My brother and sister paid half the tuition fee as everyone else, and no my dad was not a big shot or belonged to the government. Up to this day whenever someone mentions Lyceum, both of my parents arrribute our success to this school and to its amazing directors.
    My experience with Lyceum was unforgettable and i found people from all backgrounds. There were those who travelled to school in rikshaws and those who came with their personal drivers. There were those who were on financial aid and those who were not. In future, Please try to refrain from passing such comments without any experience.

    I congratulate the class of 2012 and wish them best of luck in eveything.
    Cheers :)

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  • kayem
    Apr 30, 2012 - 8:19PM

    i knew someone in my batch at lyceum who travelled to school by public bus on most days, hows that for elitism?

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  • Oligarch
    May 1, 2012 - 9:07PM

    @Antebellum,

    Lyceum is a blend of people from different social classes. Considered financially, the composition of the student body of Lyceum isn’t any different from any other system like Beaconhouse.

    In fact, I have seen more “born in Defence, live in Defence, die in Defence” burgers in Beacon as compared to Lyceum. Considered financially, Lyceum is a typical middle class school.

    Also, there is a difference between “rich” people and those “out of touch with reality” people as you call them. A person may be rich and still very much realistic or poor and yet unrealistic.

    Truth be told, I don’t even get how you consider Lyceumites to be “out of touch with reality”.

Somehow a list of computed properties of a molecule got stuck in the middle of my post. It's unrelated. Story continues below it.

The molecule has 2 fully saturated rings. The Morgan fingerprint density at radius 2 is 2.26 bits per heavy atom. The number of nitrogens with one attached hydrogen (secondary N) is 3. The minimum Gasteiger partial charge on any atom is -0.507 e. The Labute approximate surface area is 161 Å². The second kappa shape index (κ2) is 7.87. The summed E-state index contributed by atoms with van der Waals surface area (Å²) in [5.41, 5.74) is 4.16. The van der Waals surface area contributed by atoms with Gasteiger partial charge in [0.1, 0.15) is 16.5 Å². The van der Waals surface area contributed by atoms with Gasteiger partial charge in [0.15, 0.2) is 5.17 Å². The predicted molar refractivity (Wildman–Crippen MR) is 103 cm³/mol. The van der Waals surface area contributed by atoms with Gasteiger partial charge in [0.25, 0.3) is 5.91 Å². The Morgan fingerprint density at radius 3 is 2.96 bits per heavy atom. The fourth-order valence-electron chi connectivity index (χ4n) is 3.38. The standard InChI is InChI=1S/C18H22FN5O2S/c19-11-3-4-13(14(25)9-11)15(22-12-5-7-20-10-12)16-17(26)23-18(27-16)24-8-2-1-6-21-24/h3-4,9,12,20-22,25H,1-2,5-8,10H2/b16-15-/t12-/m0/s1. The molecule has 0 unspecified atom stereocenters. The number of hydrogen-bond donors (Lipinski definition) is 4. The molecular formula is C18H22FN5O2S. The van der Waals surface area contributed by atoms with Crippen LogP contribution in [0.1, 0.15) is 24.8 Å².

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  • Scourge
    May 1, 2012 - 9:34PM

    Excellent. We have flood victims dying of starvation, a sinking economy, and countless other problems, gnawing away at our nation, and all these people can find time for is to commemorate a private school set up for the absolute upper crust of elitist society. Good work tribune. Very relevant news.

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  • May 2, 2012 - 12:12AM

    LOL I’m wondering how the faces of all these Lyceumiites will look like, once they come to know who Antebellum actually is! :D

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  • May 5, 2012 - 4:33PM

    ^Nasir Ghani? or Nadeem Ghani from his House of Dreams?

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  • Fauzan Naeem
    May 6, 2012 - 2:14PM

    Cmon Kids. Stop fighting over petty things.

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  • withAntebellum
    May 6, 2012 - 9:11PM

    Hahahaha i completely agree with u antibellum lover :P !

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  • KarachiMom
    May 7, 2012 - 2:26PM

    @Antebellum If there’s so much to defend, then I think you’ve hit right where it hurts! Good job!!

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  • Usman15
    May 15, 2012 - 7:38PM

    Lyceum indeed has students from all walks of life. Being a Lyceumite I know of the struggles one has to go through. We work hard to get where we are. It is not about being Rich. It is about shaping individuals into great human begins. Being here has taught me a lot. And I am grateful to the school for that.